Many American companies have been holding onto their investment dollars not really knowing what the future holds. Now that there has been a somewhat clearer definition of the direction that the present administration is heading, these companies are starting to commit their dollars to internal expansion. The almost daily rise of the stock market is only one indicator that this is having a positive effect. Let us accept that this will make companies more productive and more competitive.
This is where marketing help comes in. There are some areas of Marketing 101 that will never change. There are other areas that are changing very rapidly. Content Marketing, for example.
The book, Epic Content Marketing, defines content marketing
as follows: “Your customers don’t care about you, your products, or your services. They care about themselves, their wants, and their needs. Content Marketing is about creating interesting information your customers are passionate about so they actually pay attention to you.”
Couple this new direction with the rise of social media and the reduction in advertising print pages and you have a new paradigm. Provide potential clients with meaningful information that is useful and can be applied to their present situations, and you strike a meaningful chord in the sales process and start a new rapport with what could be a new client. Some of this new information that clients care about, may be found in analyzing existing and new markets that they have not thought about. This information could affect their bottom line almost immediately. Answer the question “What would it take to get there?” followed up by “Here’s how we can help”. This is certainly an area where the marketing provider can and should go above and beyond its normal services and put itself in the client’s shoes. By understanding the client’s anxieties and challenges, they are better equipped to suggest a meaningful strategy.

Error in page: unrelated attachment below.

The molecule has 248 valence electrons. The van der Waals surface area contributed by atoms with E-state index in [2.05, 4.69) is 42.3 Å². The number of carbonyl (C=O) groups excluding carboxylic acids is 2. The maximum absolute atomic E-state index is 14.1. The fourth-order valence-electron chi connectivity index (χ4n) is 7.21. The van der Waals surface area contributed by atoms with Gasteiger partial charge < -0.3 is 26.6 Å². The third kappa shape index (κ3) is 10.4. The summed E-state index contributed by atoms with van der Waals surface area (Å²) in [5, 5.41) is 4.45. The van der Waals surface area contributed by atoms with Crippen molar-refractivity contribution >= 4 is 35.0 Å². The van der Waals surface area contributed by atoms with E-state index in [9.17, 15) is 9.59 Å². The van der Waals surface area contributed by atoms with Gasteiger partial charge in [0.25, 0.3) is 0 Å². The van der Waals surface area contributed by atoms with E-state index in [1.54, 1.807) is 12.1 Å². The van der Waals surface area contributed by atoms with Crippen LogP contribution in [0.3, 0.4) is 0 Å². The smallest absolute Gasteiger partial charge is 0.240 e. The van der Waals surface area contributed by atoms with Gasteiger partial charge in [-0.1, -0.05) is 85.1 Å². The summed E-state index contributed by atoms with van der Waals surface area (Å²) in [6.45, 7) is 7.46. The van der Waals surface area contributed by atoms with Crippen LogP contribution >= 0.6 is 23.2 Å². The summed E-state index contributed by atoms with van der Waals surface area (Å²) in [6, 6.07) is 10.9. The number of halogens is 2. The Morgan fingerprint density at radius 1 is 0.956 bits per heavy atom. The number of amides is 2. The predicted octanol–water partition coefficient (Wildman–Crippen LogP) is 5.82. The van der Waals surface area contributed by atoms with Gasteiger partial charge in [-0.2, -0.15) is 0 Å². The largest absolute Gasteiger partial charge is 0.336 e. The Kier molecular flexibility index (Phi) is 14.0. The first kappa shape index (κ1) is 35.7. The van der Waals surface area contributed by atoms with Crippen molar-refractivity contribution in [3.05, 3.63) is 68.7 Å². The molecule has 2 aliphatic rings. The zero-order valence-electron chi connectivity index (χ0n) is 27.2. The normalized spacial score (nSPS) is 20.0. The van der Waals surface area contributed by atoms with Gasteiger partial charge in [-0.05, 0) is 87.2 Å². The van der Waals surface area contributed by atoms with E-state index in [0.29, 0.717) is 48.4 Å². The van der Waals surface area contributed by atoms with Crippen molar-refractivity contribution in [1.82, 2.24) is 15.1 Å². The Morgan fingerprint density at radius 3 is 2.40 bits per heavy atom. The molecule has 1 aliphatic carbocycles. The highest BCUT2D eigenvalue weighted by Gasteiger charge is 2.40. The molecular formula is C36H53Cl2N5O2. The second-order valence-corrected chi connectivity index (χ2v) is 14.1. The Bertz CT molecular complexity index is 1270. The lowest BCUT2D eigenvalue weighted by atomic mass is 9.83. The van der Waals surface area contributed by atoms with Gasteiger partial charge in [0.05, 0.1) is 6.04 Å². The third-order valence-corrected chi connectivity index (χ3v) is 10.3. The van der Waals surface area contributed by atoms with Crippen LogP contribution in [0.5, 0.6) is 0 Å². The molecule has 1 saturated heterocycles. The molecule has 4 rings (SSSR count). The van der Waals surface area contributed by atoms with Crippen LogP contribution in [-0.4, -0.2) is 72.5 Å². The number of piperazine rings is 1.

Politics & Business
There has always been some politics in business. Businessmen tend to support legislators who favor their stands on trade, lowering taxes, and a robust economy. Regulations are needed but not to the extent that they choke off the ability to function effectively. Executives and managers are constantly pondering the question, “Should we increase our current share in an existing market or do we expand into new markets with existing products or services? “How and when do we enter new markets?”
Political actions can result in making it easier and more profitable to do business but it does have its limitations. The relaxing of strict environmental laws, making it easier to trade worldwide, and the supporting of a robust economy all can affect the company’s bottom line.
Today’s executives must not only manage in the face of ongoing change, but they must be aware of the total business environment. They must consider what business imperatives direct the current action, what the competition is doing, what new products or services demand attention, and what as-yet undeveloped products or services are likely to have an impact on their company in the short term.
Dealing With Change
Change has been described as a dynamic force comparable to a hurricane constantly pummeling your ideas, strategies and directions while you are trying desperately to maintain your company on an even keel. Dealing with change while trying to manage a business is no small task. The ideal situation is to harness change and use it to the company’s advantage.
Corporate leaders, executives, managers and supervisors all need to be aware of change on many fronts and how to manage it for their company’s benefit.
Their commitment should be:
One example of how to accomplish this is to maintain good relations with governmental agencies, industry political action groups, political parties, and even with specific politicians who are influential in certain areas that can affect their business.
The relationship between business and politics is here to stay. Learning how to use both in the pursuit of business expansion should be a vital part of every executive’s playbook.
Franklin Cooper © 2019